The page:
But make no mistake about this, there are weapons for those quarterbacks to utilize. The receivers may be the best group in the SEC, a year after some wondered if there were any receivers at all in Fayetteville. Morgan was as good as anyone in the last half of the season. So was Sprinkle at tight end.

But can Austin Allen execute the run tags, or checks to passes that his older brother ran so well to keep the pressure off of the running game down the stretch? That will be the question to be answered in the spring. Or, will any of the younger quarterbacks display an ability to operate those checks and get the protections correct as Brandon Allen did so well as a fifth-year senior?

Another big question, will the Hogs have to win scoring duels to beat the spread teams in the SEC West? One of the answers might be the arrival of new secondary coach Paul Rhoads, the head coach at Iowa State the last seven seasons. He has much experience against the spreads in the Big 12 and was the man spread guru Rich Rodriguez mentioned as having expertise in that area of defense when Bielema sought advice.

The secondary lost only one starter, safety Rohan Gaines. But the best player, cornerback DJ Dean, is out with foot surgery for the spring. Rhoads does have 17 players in his meeting room. He said he's seen talent and skill in the winter workouts, but he'll ask them to change stance and technique this spring.

“The goal is simple, just one word,” Rhoads said. “Improvement. We want to improve every area.”

Defensive coordinator Robb Smith said he's seen that in a short time under Rhoads. He called his new secondary coach a deluxe teacher.

The key to a better pass defense might be a better pass rush. Deatrich Wise was the SEC's top sack man for the eight conference games last year. He was solid in the second half of the season. He's emerged as a leader in the winter program, drawing praise from Bielema on his Razorback Club speaking tour.

Wise is probably the most talented veteran on the squad, but hasn't always played at a top level. If he's hit his stride finally, it could make a big difference in the defense.

True freshman McTelvin “Sosa” Agim has also turned heads this winter. Bielema calls him “as good as advertised” and simply “special.” Agim played at 6-3, 265-pounds as a senior at Hope. He's now at 290 and has had to buy a new wardrobe.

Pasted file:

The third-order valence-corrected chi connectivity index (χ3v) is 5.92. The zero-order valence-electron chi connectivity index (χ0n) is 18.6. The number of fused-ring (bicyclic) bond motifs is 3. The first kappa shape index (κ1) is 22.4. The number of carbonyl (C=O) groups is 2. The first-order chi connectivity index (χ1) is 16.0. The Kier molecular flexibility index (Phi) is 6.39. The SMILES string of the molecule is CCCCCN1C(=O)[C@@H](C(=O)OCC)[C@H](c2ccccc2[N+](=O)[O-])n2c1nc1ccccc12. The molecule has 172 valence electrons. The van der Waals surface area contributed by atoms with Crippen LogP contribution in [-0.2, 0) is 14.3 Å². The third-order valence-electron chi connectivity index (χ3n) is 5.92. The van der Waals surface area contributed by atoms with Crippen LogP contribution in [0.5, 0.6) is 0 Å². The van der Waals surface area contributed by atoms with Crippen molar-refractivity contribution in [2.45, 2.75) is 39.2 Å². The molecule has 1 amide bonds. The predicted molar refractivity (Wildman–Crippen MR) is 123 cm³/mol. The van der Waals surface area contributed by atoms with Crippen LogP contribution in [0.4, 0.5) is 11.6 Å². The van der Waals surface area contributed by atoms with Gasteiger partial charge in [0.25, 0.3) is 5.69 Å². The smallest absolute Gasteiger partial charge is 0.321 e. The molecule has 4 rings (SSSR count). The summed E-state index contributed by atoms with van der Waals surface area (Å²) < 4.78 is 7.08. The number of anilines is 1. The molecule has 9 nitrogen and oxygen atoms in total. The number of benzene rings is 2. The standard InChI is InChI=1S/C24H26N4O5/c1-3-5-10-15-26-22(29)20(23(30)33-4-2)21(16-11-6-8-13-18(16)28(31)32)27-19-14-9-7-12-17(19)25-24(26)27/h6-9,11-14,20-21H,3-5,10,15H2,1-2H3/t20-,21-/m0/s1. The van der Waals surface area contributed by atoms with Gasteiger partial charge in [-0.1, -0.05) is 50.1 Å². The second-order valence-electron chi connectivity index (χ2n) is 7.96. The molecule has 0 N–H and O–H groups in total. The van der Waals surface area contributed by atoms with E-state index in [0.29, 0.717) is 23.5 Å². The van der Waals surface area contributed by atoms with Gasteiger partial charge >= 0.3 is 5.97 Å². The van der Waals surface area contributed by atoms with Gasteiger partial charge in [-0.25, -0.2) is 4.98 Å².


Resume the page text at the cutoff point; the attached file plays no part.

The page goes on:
“I don't think he can wear anything he brought to school,” Bielema said. “He needs to keep getting in better condition. His lungs have not caught up to his new weight just yet, but he's working hard to get that done.

“What we've seen is that he wants to learn. He asks questions. He wants to be very good.”

One of the bright spots this winter has been the return of linebacker Randy Ramsey, not on campus last fall after flunking out as a true freshman. Ramsey has paid his own way and demonstrated a big desire to improve his academics.

“He's got As and Bs,” Bielema said. “He's not a guy I want to give a lot of sugar, but he's earning it. I've been impressed with the way he's worked in academics and in everything.”

Ramsey has SEC talent. He's 6-4 with long arms and could cure what ailed the Hogs as far as linebacker play in space.

Sophomore Dre Greenlaw, a freshman All-American, reached 240 pounds this winter. Bielema called it good weight, but admitted they might want the Fayetteville product to practice this spring closer to 235 pounds.

The bell cow of the defense is middle linebacker, Brooks Ellis. He'll start for the fourth straight season. How much help he gets from Ramsey, Greenlaw and Jackson could be a big key to the defense. Jackson was considered a blue chip prospect at inside linebacker, but had to help at fullback last season. He's fast with a hitter's attitude. He'll help the defense.

There are lots of veterans up front, led by Jeremiah Ledbetter, Taiwan Johnson, Bijohn Jackson, JaMichael Winston and Karl Roesler. Redshirt freshman T.J. Smith as a stud at tackle, one of the reasons Froholdt could move to offense.

The kicking game will get a hard look in the spring. Bielema will put the pressure on Cole Hedlund, Adam McFain and Lane Saling, noting that only two will be invited to fall camp. There will be extensive work on field goal protection after four kicks were blocked last season.